Wednesday, August 02, 2017

Another superficial take on the "white working class" Republican voters

Joan Williams of Hastings Law School last November made an entry into the currently fashionable anthropological speculations about the mysterious white working class. Which she gives the abbreviation WWC. It's What So Many People Don’t Get About the U.S. Working Class Harvard Business Review 11/10/2016.

Her effort has the same basic problem so much of this type of analysis share, a vague definition of what the working class is:

The terminology here can be confusing. When progressives talk about the working class, typically they mean the poor. But the poor, in the bottom 30% of American families, are very different from Americans who are literally in the middle: the middle 50% of families whose median income was $64,000 in 2008. That is the true “middle class,” and they call themselves either “middle class” or “working class.”

“The thing that really gets me is that Democrats try to offer policies (paid sick leave! minimum wage!) that would help the working class,” a friend just wrote me. A few days’ paid leave ain’t gonna support a family. Neither is minimum wage. WWC men aren’t interested in working at McDonald’s for $15 per hour instead of $9.50. What they want is what my father-in-law had: steady, stable, full-time jobs that deliver a solid middle-class life to the 75% of Americans who don’t have a college degree. Trump promises that. I doubt he’ll deliver, but at least he understands what they need.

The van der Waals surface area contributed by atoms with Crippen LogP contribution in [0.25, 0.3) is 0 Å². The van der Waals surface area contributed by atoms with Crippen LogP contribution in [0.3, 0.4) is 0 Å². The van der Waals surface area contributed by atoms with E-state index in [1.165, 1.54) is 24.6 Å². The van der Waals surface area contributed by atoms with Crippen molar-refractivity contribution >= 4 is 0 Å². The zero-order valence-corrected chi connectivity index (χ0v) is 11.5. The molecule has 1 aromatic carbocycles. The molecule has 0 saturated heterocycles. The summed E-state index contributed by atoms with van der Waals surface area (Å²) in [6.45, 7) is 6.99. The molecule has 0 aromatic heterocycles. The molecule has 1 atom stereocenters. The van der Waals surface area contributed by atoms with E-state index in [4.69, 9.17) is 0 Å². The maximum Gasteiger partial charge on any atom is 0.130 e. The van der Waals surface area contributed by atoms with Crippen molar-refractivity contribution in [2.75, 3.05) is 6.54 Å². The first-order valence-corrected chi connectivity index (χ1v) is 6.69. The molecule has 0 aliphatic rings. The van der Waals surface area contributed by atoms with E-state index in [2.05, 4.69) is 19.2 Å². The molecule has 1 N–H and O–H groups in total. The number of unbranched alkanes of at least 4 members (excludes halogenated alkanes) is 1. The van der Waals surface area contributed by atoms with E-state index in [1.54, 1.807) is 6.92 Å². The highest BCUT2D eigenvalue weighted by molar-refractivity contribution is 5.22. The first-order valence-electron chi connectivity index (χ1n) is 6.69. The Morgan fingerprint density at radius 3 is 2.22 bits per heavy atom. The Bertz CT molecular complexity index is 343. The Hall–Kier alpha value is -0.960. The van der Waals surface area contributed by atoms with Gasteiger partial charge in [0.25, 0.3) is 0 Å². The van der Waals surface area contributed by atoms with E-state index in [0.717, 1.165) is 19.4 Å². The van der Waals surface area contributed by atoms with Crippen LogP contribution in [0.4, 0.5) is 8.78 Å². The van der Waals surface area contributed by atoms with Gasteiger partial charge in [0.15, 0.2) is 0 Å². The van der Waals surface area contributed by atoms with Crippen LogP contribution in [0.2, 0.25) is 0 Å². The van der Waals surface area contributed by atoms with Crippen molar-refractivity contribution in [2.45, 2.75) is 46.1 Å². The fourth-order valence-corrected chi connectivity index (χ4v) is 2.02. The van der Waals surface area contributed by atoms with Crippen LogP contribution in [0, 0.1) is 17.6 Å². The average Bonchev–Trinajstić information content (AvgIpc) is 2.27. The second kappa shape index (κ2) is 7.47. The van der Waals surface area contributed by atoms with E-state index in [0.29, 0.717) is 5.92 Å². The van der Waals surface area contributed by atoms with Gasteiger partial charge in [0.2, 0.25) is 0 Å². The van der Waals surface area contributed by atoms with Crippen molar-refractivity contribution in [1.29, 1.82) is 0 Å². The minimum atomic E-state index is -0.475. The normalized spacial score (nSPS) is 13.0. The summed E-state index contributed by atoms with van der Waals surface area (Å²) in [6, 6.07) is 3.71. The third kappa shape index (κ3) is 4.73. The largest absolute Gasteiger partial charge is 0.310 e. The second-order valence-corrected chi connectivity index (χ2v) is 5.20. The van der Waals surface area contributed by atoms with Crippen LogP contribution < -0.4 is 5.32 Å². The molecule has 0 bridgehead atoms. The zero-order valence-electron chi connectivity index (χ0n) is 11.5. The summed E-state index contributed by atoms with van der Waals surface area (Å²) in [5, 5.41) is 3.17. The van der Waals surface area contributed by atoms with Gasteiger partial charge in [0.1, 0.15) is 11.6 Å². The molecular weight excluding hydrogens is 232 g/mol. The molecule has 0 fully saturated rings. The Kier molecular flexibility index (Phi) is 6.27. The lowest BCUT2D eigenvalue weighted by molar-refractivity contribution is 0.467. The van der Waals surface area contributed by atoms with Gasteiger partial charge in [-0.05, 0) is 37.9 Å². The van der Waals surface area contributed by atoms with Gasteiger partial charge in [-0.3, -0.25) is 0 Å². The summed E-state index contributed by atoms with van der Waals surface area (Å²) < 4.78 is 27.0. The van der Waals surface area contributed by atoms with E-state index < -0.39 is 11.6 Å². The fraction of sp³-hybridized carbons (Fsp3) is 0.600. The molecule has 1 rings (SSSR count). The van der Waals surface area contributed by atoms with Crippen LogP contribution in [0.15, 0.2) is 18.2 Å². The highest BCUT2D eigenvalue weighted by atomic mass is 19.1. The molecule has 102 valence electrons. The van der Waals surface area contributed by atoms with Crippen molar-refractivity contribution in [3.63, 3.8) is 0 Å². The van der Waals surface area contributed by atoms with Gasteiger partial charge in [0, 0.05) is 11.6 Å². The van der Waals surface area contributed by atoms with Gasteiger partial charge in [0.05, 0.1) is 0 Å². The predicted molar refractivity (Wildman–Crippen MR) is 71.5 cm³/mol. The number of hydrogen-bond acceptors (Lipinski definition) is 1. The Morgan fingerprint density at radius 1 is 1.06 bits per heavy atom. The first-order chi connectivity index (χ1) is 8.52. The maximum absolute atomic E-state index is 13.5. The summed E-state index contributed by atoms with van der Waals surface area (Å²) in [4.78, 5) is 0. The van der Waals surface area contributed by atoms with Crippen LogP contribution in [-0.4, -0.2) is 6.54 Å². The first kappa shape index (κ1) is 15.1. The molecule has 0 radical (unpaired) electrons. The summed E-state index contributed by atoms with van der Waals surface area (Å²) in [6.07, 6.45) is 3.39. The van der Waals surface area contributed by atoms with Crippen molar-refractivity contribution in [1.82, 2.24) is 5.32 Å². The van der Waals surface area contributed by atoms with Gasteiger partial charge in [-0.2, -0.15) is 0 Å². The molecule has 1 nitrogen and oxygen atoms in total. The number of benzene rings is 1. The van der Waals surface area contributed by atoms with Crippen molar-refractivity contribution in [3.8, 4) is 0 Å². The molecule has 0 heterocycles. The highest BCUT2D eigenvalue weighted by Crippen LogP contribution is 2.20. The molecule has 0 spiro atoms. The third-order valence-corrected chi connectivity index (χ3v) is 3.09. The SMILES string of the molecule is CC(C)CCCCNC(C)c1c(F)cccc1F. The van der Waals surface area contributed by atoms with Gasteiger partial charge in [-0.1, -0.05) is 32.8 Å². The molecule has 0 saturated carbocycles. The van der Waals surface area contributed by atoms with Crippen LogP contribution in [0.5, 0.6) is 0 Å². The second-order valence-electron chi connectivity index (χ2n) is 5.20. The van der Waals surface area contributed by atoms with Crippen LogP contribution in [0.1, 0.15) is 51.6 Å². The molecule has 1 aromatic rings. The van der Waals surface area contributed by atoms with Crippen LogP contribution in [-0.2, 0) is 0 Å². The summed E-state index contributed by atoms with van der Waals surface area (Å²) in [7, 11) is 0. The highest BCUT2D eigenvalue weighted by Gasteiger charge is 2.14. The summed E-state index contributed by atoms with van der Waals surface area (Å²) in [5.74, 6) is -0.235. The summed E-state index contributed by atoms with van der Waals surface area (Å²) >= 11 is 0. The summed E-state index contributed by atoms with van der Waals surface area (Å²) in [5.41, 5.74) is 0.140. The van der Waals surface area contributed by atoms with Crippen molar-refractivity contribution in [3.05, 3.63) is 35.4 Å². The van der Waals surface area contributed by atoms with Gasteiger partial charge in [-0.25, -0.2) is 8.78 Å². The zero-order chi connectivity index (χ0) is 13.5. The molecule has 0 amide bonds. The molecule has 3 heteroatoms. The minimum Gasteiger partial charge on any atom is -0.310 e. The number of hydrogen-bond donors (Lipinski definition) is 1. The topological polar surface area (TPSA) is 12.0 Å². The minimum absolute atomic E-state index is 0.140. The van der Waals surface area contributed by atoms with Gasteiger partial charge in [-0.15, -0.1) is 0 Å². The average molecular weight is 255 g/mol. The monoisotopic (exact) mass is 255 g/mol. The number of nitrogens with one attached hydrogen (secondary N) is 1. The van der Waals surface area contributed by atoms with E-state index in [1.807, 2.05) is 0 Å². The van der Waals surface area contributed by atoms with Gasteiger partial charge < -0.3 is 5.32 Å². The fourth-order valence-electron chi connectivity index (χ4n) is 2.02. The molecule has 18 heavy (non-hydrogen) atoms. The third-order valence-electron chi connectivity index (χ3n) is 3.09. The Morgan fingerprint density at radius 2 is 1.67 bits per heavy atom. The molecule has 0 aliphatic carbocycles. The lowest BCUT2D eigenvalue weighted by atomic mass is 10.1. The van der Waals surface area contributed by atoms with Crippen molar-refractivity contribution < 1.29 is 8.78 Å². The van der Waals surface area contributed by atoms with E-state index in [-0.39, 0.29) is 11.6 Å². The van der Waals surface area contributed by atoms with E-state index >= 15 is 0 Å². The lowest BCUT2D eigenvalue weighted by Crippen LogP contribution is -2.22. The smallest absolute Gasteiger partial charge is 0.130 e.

The favorite journalistic definition of working class is "people without a four-year college education."

A more meaningful sociological definition would start with something like "people eligible to join a union" and define it more closely from there. That would locate the definition as dealing with people's process in the production process, and not by income level or educational attainment. I would think the big difficulty in establishing such a definition would be on issues like how to treat "indepedent contractors," some of which would count as entrepreneurs or small business people, others as working class.

Williams' approach seems to be more impressionistic. And, by intention or not, her version isn't a lot different than the lazy establishment pundit version, which in turn is largely that preferred by Republicans. I'll skip over her repetition of the usual about Mean Libruls being elitist, etc. This observation is worth a bit more attention:

One little-known element of that ["class culture"] gap is that the white working class (WWC) resents professionals but admires the rich. Class migrants (white-collar professionals born to blue-collar families) report that “professional people were generally suspect” and that managers are college kids “who don’t know shit about how to do anything but are full of ideas about how I have to do my job,” said Alfred Lubrano in Limbo. Barbara Ehrenreich recalled in 1990 that her blue-collar dad “could not say the word doctor without the virtual prefix quack. Lawyers were shysters ... and professors were without exception phonies.” Annette Lareau found tremendous resentment against teachers, who were perceived as condescending and unhelpful.